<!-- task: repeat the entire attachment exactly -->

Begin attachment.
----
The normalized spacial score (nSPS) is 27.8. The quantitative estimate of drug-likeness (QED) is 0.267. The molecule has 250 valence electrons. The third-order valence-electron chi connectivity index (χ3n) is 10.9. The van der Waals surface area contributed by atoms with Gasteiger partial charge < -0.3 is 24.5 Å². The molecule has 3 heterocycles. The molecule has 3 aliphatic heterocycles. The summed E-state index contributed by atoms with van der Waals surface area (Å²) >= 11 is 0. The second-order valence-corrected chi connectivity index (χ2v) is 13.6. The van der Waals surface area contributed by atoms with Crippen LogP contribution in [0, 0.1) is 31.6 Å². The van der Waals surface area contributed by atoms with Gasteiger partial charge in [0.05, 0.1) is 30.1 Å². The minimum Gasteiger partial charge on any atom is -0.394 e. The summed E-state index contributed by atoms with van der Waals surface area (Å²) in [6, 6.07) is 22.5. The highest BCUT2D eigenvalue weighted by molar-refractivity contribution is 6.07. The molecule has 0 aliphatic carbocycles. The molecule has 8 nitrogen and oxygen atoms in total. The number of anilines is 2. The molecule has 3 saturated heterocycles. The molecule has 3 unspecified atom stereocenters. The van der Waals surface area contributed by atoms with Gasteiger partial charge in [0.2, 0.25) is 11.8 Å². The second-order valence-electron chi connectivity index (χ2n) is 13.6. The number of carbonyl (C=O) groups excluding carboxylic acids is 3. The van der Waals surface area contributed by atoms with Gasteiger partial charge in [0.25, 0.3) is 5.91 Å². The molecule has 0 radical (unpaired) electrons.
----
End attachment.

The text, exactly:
The normalized spacial score (nSPS) is 27.8. The quantitative estimate of drug-likeness (QED) is 0.267. The molecule has 250 valence electrons. The third-order valence-electron chi connectivity index (χ3n) is 10.9. The van der Waals surface area contributed by atoms with Gasteiger partial charge < -0.3 is 24.5 Å². The molecule has 3 heterocycles. The molecule has 3 aliphatic heterocycles. The summed E-state index contributed by atoms with van der Waals surface area (Å²) >= 11 is 0. The second-order valence-corrected chi connectivity index (χ2v) is 13.6. The van der Waals surface area contributed by atoms with Crippen LogP contribution in [0, 0.1) is 31.6 Å². The van der Waals surface area contributed by atoms with Gasteiger partial charge in [0.05, 0.1) is 30.1 Å². The minimum Gasteiger partial charge on any atom is -0.394 e. The summed E-state index contributed by atoms with van der Waals surface area (Å²) in [6, 6.07) is 22.5. The highest BCUT2D eigenvalue weighted by molar-refractivity contribution is 6.07. The molecule has 0 aliphatic carbocycles. The molecule has 8 nitrogen and oxygen atoms in total. The number of anilines is 2. The molecule has 3 saturated heterocycles. The molecule has 3 unspecified atom stereocenters. The van der Waals surface area contributed by atoms with Gasteiger partial charge in [0.2, 0.25) is 11.8 Å². The second-order valence-electron chi connectivity index (χ2n) is 13.6. The number of carbonyl (C=O) groups excluding carboxylic acids is 3. The van der Waals surface area contributed by atoms with Gasteiger partial charge in [0.25, 0.3) is 5.91 Å². The molecule has 0 radical (unpaired) electrons.